Say Girl Say Celebrates Its Labor of Love
L-R: Zaghmouth, Odom and Yawn are Say Girl Say
Photos by Maria Alducin/Courtesy of Say Girl Say
“Say, girl, …say!”
It’s not just the name of yet another exciting young band from Houston, it’s also a salutation traded between the band and its loyal followers. Say Girl Say hopes to see many of those followers tonight at Walters for the release of its eponymous album, its first professionally recorded and mastered full-length. According to the trio, listeners will be able to “hear the baby steps of our evolution from being mostly a ukulele folk sound to a more world [music] and soulful sound.”
Some of us are fortunate to have watched that evolution occur. The first time I recall seeing the band, it was a duo with Brigette Yawn and Suzan Zaghmouth performing original uke and vocal tunes for adventurous music lovers at places like Jenner House and East Side Social Center. Later, they added percussionist Luke Odom.
“Brigette and I met while working for an environmental non-profit group in Houston. It wasn't long before we discovered our mutual love for music,” Zaghmouth recalls. “We started performing at local parks, backyard hangouts and eventually open mikes around the fall of 2011. That's where we met Luke. After we performed an open-mike set at AvantGarden, he approached us with his drum in hand.”
“I walked into AvantGarden and I saw these two girls singing into one microphone," says Odom. "I was immediately captivated by what I heard coming from the stage. Later on that night, I heard them singing again on the back patio. I approached them with my drum and started playing along with them.”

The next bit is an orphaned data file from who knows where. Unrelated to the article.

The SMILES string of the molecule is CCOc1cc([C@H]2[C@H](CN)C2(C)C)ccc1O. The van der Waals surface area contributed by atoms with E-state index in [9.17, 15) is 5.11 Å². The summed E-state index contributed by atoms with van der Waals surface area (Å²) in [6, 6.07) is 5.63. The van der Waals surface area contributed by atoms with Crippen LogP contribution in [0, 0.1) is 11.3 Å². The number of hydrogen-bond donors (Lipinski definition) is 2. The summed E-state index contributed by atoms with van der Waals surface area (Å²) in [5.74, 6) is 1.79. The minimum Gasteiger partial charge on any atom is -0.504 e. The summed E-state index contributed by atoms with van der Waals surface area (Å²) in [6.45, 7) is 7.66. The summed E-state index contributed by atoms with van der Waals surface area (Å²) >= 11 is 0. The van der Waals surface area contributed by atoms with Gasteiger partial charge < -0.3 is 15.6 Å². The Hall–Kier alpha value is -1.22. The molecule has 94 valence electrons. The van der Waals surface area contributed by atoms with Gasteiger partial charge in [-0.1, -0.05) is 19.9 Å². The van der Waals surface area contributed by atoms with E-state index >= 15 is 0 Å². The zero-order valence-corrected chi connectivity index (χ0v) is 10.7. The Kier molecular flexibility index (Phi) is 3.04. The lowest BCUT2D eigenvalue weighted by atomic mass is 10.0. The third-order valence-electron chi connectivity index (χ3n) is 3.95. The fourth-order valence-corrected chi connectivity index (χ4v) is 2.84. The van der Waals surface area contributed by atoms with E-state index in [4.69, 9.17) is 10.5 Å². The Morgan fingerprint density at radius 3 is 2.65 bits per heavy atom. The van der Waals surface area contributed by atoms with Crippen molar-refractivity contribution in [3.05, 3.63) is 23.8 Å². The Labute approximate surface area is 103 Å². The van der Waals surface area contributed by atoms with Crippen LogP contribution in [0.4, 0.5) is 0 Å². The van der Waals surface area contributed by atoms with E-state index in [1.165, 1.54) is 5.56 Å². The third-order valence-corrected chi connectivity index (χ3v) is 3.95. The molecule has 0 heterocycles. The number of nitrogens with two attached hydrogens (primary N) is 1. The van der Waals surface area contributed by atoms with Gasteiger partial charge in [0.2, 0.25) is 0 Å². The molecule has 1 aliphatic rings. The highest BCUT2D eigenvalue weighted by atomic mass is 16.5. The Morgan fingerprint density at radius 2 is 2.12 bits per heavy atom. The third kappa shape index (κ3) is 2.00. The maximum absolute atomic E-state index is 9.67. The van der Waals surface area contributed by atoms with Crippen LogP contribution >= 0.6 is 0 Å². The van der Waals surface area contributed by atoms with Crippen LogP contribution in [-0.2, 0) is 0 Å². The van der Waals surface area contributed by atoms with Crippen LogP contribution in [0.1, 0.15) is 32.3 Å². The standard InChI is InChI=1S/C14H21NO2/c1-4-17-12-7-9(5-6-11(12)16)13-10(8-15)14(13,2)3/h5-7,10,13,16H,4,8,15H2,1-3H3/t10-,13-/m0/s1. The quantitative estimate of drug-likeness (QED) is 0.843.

“I immediately said to Luke after jamming through a couple of songs, ‘Hey you should be in our band!’” Yawn remembers. “Initially he rejected my request and said, ‘Oh, I don't do the whole music thing, I've been in bands before and now I mostly do film work, but I will help you guys record and produce your music.’”
Fans of the band know why Odom was hooked from the first moment: Yawn and Zaghmouth are quite arresting when they’re in the groove. Their harmonies can stop a listener in his or her tracks, all the more impressive when they reveal neither has ever taken a vocal lesson. Between them, the ladies and gentleman of Say Girl Say have only Yawn’s classical violin background as formal training. All three native Houstonians are self-taught instrumentalists.
“We recorded five songs at his home studio and hand-made a hundred or so burned copies of our demo and passed them out as we went busking at SXSW in 2012. On the ride home Luke had some sort of ‘revelation’ and finally agreed to officially be in the band, completing the triangle,” Yawn says.
The band allayed my personal fears that some of the Say Girl Say standards might not have made the album. “Coca Cola Kisses,” “What’s That Sound?”, “Naked” and “Hallelujah” are all among its ten tracks in all. They said, “it was really important for us to share quality recordings before moving forward with new material.” Harp, guitar, violin and an assortment of percussion instruments will bring new life to those songs, the band said. Odom produced, engineered and mixed the record at his home studio, The Sound Kingdom, and it was mastered by Christopher Longwood at Sugar Hill Studios.